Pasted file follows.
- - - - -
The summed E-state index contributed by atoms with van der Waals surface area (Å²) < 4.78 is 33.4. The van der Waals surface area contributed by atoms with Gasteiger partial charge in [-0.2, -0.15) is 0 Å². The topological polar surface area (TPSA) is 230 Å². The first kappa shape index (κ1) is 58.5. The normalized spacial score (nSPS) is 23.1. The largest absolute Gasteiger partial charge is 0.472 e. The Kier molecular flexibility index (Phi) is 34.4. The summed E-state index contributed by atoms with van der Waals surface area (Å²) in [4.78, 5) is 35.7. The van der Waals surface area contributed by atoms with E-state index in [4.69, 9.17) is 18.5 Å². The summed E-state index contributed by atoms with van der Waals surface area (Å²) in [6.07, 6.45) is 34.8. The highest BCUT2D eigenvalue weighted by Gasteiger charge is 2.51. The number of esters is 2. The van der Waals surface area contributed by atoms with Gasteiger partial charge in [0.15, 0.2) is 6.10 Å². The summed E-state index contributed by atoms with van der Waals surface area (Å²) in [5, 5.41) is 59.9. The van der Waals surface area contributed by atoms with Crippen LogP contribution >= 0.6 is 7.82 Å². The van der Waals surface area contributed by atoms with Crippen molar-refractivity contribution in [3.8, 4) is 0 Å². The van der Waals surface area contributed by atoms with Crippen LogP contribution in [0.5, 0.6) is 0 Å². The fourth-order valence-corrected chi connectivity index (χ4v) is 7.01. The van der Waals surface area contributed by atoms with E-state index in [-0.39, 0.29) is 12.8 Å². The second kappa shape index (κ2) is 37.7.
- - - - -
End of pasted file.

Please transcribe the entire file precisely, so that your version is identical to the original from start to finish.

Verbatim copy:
The summed E-state index contributed by atoms with van der Waals surface area (Å²) < 4.78 is 33.4. The van der Waals surface area contributed by atoms with Gasteiger partial charge in [-0.2, -0.15) is 0 Å². The topological polar surface area (TPSA) is 230 Å². The first kappa shape index (κ1) is 58.5. The normalized spacial score (nSPS) is 23.1. The largest absolute Gasteiger partial charge is 0.472 e. The Kier molecular flexibility index (Phi) is 34.4. The summed E-state index contributed by atoms with van der Waals surface area (Å²) in [4.78, 5) is 35.7. The van der Waals surface area contributed by atoms with E-state index in [4.69, 9.17) is 18.5 Å². The summed E-state index contributed by atoms with van der Waals surface area (Å²) in [6.07, 6.45) is 34.8. The highest BCUT2D eigenvalue weighted by Gasteiger charge is 2.51. The number of esters is 2. The van der Waals surface area contributed by atoms with Gasteiger partial charge in [0.15, 0.2) is 6.10 Å². The summed E-state index contributed by atoms with van der Waals surface area (Å²) in [5, 5.41) is 59.9. The van der Waals surface area contributed by atoms with Crippen LogP contribution >= 0.6 is 7.82 Å². The van der Waals surface area contributed by atoms with Crippen molar-refractivity contribution in [3.8, 4) is 0 Å². The van der Waals surface area contributed by atoms with Crippen LogP contribution in [0.5, 0.6) is 0 Å². The fourth-order valence-corrected chi connectivity index (χ4v) is 7.01. The van der Waals surface area contributed by atoms with E-state index in [-0.39, 0.29) is 12.8 Å². The second kappa shape index (κ2) is 37.7.